Interview With Kaitlin (#MCRdeviantClub)

When I asked people if they’d like to see interviews with MCRmy members, people generally said yes – so here’s the first!

Kaitlin is an English major and aspiring journalist in Missouri, USA. An MCR fan since she was 13, she runs the #MCRdeviantClub on deviantArt, archived here.

When did you become an MCR fan? Is there a backstory or did it happen over a period of time?

I became a fan in 2006 when I fell in love with Welcome to the Black Parade and bought The Black Parade with my birthday money. I’d heard Helena and I’m Not Okay on the radio when they came out and loved them, but I didn’t get into MCR before then. I think it’s because I saw the music videos for Vampires Will Never Hurt You and Honey, This Mirror Isn’t Big Enough For The Two Of Us on TV, didn’t like the songs, and assumed the rest of Three Cheers For Sweet Revenge was like that (I didn’t realize they had two separate albums, haha.) I was actually afraid that TBP would be like that, too, so I was thrilled when I listened to the rest of the songs and fell in love with them. I listened to TBP over and over for weeks, because it was my first introduction to darker rock music with depth: before that, I listened only to pop and pop-rock (which isn’t bad, but usually doesn’t have quite as much depth.) I felt like I’d entered another world. Then I started checking out the fandom online, especially on deviantART, and MCR has been one of the biggest aspects of my life since then. At the time I had no idea how important they would become to me, but now…well, here I am, being interviewed about it.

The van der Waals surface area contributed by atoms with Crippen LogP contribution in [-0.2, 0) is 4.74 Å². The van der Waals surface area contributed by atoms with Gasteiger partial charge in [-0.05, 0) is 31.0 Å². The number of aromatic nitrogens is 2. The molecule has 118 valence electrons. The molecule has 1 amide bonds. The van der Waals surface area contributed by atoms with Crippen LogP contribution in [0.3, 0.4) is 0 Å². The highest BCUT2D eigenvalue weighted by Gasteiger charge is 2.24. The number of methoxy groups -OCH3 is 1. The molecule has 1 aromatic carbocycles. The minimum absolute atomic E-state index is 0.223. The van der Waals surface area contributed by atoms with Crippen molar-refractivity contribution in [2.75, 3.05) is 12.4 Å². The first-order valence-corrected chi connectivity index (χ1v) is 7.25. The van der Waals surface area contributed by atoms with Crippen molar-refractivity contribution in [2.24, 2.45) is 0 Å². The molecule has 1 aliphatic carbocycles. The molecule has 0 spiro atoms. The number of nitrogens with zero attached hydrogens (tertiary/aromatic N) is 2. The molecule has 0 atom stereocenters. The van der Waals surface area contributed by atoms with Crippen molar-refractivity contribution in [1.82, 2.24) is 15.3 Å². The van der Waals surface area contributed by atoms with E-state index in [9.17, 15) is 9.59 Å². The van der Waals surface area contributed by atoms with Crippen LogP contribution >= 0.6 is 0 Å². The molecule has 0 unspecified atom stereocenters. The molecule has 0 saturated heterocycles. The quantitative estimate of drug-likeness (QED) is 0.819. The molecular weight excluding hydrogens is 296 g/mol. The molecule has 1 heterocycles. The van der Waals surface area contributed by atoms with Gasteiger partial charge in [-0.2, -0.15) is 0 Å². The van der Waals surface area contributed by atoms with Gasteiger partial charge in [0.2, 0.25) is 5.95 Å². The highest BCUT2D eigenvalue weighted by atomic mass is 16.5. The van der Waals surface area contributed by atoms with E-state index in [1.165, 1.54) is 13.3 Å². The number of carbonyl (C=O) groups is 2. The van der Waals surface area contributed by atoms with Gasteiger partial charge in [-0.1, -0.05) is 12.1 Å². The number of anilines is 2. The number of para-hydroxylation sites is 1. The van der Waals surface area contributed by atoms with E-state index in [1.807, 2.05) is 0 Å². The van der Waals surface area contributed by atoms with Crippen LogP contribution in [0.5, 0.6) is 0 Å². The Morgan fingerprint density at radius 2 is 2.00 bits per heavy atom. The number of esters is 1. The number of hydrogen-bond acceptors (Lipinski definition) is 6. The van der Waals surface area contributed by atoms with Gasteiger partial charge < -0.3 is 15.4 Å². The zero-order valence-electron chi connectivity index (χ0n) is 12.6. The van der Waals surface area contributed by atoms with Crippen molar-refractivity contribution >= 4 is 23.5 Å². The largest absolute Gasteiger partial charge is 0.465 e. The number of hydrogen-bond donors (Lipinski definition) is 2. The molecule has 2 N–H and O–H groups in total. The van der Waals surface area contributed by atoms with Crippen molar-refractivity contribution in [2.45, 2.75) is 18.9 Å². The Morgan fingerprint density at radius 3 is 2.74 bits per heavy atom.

You’ve got original artwork on your personal page – when and why did you become involved in deviantART?

I was actually underage when I joined– I joined when I was 11 to collect emoticons. I was collecting web graphics for some reason at the time, so I wanted to get my hands on the emoticons used on deviantART. I can’t remember why or when I became an active member, but I think it was when I made some friends on Neopets, and started posting Neopets fan art here. Eventually I moved on to generic cat-girl drawings, portraits, and eventually writing (though none of it is up at the time of writing this.) Most of my gallery is in storage, haha. Whenever I post something, I usually get sick of it within a few months or years and hide it away in storage. (For those not familiar with deviantART: putting something in storage means making it unavailable to viewers.)

When and why did you start MCRdeviantClub? Was there a specific plan involved or did you just learn as you went along?

I think a lot of people think I started MCRdeviantClub, but I actually came a long a year later. I joined the group after getting involved in the fandom because it was the most popular MCR group on dA. Then the original owner decided to leave and posted a journal asking people to volunteer to be the new leader. I sent in a message, not really expecting to get it, but to my surprise, she responded and told me that she wanted me to run the group. So I was like “…oh shit, what do I do now?”